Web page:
|The Dodo & Given (1759) by G.Edwards|
Noun. Plural dodos or dodoes. Early 17th century.
[Portuguese doudo simpleton, fool.]
1 A large flightless bird, Raphus cucullatus, with stumpy wings,
which inhabited Mauritius until it became extinct in the 17th century. E17
2 An old-fashioned, stupid, or inactive person or institution. colloquial. L19
The poor, pathetic, utterly abused dodo! Until its discovery by European sailors in 1598, the dodo had lived a benign, carefree life on the island of Mauritius in the Indian Ocean. And then we showed up; within one-hundred years of its first contact with humans, it was extinct. Human beings - let us collectively take a bow.
As is typical for animals that exist with no natural predators, the dodo lacked any innate fear of humans, and was therefore caught completely by surprise when Portuguese sailors rolled up onto its paradisaic island and started feasting upon its bountiful (if rather distasteful) meat. Even worse, the sailors brought with them an entire bevy of even less discriminating predators - cats, dogs, pigs and rats. The dodo was so naive to the dire threat it now faced that, when one was trapped and in distress, its terrified cries of alarm did little more than bring all the other dodos in the area waddling over to see what all the fuss was about; hunting them was like shooting dodos in a barrel of a fish, and thus the plethora of predators now prowling the island made short, bloody and indiscriminate work of their species.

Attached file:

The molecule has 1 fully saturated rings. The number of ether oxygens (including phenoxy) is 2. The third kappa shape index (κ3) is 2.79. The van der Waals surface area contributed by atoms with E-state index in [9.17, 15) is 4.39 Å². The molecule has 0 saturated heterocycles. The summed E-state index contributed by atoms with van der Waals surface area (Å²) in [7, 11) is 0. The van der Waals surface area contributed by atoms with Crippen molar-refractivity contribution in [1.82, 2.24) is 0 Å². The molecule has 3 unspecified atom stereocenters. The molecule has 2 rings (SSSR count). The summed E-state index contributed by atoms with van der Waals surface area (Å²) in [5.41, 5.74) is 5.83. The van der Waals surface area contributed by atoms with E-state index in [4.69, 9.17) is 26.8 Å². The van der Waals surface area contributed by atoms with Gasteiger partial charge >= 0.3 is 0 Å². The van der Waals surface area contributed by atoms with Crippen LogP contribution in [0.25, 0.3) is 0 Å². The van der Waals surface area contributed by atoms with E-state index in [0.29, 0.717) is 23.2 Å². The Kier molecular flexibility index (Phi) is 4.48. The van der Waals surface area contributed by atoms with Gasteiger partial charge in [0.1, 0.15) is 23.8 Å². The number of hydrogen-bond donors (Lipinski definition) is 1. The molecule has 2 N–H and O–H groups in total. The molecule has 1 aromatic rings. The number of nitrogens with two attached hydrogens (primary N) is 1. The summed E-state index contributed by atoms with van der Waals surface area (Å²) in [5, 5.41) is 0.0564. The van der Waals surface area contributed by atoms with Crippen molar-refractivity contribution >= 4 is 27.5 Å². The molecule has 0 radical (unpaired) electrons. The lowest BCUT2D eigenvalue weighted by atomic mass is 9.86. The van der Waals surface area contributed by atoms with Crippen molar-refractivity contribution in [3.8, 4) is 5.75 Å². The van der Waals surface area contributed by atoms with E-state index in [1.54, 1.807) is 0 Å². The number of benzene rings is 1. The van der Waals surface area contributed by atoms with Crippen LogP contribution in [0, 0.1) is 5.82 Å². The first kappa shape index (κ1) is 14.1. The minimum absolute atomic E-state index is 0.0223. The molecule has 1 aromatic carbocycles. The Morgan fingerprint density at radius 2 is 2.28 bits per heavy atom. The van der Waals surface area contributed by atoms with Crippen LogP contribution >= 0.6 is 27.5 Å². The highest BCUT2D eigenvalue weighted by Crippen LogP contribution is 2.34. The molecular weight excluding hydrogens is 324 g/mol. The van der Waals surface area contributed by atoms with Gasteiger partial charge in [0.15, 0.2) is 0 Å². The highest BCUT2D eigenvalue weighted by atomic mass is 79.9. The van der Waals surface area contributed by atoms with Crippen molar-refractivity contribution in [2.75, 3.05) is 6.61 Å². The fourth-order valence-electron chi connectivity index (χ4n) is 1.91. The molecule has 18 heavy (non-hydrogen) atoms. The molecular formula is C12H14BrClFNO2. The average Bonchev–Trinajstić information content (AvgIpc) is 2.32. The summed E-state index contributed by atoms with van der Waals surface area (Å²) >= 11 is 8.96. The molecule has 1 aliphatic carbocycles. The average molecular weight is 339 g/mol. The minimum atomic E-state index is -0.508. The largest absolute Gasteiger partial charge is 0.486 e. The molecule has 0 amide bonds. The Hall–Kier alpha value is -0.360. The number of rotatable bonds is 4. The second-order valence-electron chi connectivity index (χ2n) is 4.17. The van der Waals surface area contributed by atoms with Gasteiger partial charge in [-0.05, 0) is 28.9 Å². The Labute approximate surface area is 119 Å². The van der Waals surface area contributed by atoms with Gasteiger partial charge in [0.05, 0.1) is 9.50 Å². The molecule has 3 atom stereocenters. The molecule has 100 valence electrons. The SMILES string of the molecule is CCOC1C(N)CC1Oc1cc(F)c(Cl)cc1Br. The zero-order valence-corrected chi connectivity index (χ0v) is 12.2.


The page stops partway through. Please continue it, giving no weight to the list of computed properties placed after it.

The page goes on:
As if our real-world brutalising of this poor bird wasn't enough, we have continued to add lexical insult to existential injury through our language, as we relish in our avicidal handiwork with expressions like as dead as a dodo. Also, in reference to something outdated, old-fashioned or obsolete, we sometimes say that something has gone the way of the dodo, as if it was the poor bird's fault for not keeping up with the times and immediately adapting to flesh-hungry sailors marauding all over its island with their predatory mammals in tow. Our disdain even extends to its name - dodo coming from 'fool' or 'simpleton' in Portuguese. Because, apparently, it was all the dodo's fault for being so stupid.
Do please leave your most aviphilic comments in the bird box below.